Eric Avery, MD, embraces humanity and printmaking with an enthusiasm that summons admiration, relief and a tinge of guilt. The vitality of the marks he excavates from his sheets of warmed linoleum scream for justice and embrace the marginalized. He has long been an advocate against the scourge and ignorance about HIV and other infectious diseases, against opportune blindness to suffering, human rights, sexuality, and death.
Avery, Emeritus Associate Professor, at The Institute for the Medical Humanities, (University of Texas Medical Branch in Galveston), makes no division between his medical practice and art making. As he notes on his web site, “When we tell our stories with our art, metaphorically processing our experience, then we have an opportunity to be healed, especially if someone is listening. Indignant and trauma-filled prints and paper works are hard to sell and art spaces generally do not like to exhibit them. The art business is different from the healing business. Practicing medicine in art spaces reminds us that art and healing were only sundered in this past century and in our culture.” And as Sue Coe, a sometime collaborator with Avery and an artist with an equally intense social agenda, observes: Avery’s work “is the antibody to our disease of distance.”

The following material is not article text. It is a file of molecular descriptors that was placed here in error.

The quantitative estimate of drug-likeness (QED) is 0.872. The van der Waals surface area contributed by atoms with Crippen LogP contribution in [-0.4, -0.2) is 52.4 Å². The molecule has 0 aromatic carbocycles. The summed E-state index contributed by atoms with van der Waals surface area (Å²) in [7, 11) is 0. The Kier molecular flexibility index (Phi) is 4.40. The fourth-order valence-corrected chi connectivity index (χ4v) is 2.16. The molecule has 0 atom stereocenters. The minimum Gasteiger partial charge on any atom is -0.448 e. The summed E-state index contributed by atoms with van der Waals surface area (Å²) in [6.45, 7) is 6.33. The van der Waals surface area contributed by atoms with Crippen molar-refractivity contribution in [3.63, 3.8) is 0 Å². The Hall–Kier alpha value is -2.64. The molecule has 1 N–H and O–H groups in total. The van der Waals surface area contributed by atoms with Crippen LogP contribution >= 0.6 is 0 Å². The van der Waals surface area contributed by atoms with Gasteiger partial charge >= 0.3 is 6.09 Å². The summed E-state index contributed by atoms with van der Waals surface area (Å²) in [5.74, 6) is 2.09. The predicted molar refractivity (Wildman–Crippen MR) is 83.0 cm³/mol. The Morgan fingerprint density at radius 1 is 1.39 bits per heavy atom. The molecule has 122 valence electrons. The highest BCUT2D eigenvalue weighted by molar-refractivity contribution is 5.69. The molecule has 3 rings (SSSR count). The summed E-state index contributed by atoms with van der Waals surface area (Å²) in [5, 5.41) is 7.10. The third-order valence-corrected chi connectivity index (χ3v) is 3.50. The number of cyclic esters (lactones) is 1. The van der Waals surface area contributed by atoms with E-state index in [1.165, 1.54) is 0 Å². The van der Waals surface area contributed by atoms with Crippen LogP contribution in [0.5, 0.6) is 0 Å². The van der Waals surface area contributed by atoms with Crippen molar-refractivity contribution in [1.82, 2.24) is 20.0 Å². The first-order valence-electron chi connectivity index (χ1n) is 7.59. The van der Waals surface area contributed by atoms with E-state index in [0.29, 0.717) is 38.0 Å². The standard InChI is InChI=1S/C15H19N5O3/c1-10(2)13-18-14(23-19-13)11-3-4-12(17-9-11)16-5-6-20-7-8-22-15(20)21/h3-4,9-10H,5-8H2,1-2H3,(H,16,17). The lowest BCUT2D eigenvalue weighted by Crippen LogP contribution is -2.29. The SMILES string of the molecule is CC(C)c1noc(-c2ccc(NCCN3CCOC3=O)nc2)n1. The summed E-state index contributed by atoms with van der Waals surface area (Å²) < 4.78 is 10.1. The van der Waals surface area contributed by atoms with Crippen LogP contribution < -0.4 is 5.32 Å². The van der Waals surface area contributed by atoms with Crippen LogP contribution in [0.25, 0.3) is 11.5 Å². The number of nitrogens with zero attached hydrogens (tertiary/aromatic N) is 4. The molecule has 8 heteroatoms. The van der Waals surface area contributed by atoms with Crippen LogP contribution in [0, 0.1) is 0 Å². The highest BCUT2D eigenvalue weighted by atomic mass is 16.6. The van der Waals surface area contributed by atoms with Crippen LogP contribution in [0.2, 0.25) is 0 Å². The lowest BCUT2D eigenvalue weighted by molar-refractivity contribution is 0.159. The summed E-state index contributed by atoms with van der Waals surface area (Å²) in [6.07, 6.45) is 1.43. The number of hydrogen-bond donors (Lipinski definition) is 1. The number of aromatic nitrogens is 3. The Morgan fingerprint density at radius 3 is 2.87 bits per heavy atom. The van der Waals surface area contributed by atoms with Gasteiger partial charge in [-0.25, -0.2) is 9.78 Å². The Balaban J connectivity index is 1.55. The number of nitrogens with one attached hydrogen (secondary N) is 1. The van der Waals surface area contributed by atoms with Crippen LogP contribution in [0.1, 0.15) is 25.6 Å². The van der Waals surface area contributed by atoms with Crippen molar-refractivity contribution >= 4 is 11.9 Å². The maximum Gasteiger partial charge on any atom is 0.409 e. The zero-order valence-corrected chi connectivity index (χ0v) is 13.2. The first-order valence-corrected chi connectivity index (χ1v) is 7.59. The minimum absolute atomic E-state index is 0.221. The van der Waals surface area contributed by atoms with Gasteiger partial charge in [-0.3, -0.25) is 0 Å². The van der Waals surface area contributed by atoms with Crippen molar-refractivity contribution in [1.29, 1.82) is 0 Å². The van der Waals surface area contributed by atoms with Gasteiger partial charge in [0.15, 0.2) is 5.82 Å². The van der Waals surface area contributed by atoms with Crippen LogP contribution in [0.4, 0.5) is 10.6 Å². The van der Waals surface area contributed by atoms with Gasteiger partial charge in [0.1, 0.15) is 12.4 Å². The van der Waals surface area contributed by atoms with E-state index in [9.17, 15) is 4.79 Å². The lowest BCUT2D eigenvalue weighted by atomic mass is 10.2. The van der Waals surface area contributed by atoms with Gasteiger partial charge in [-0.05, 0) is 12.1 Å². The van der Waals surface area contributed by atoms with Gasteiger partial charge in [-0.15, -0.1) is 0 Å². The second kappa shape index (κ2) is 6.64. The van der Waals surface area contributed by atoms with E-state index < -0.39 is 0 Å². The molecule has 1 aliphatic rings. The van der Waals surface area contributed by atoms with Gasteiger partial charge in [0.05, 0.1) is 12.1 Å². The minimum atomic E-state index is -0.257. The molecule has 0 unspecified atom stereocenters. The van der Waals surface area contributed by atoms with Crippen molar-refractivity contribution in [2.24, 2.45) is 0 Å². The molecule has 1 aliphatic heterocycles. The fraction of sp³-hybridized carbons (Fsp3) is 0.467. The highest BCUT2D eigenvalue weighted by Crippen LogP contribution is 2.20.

Dear George is a graphic letter for President George Bush, bringing attention to the mortal consequences of his foreign and domestic policies. Avery adapted the repeating image of coffins from a 1773 broadside produced in Salem, Massachusetts.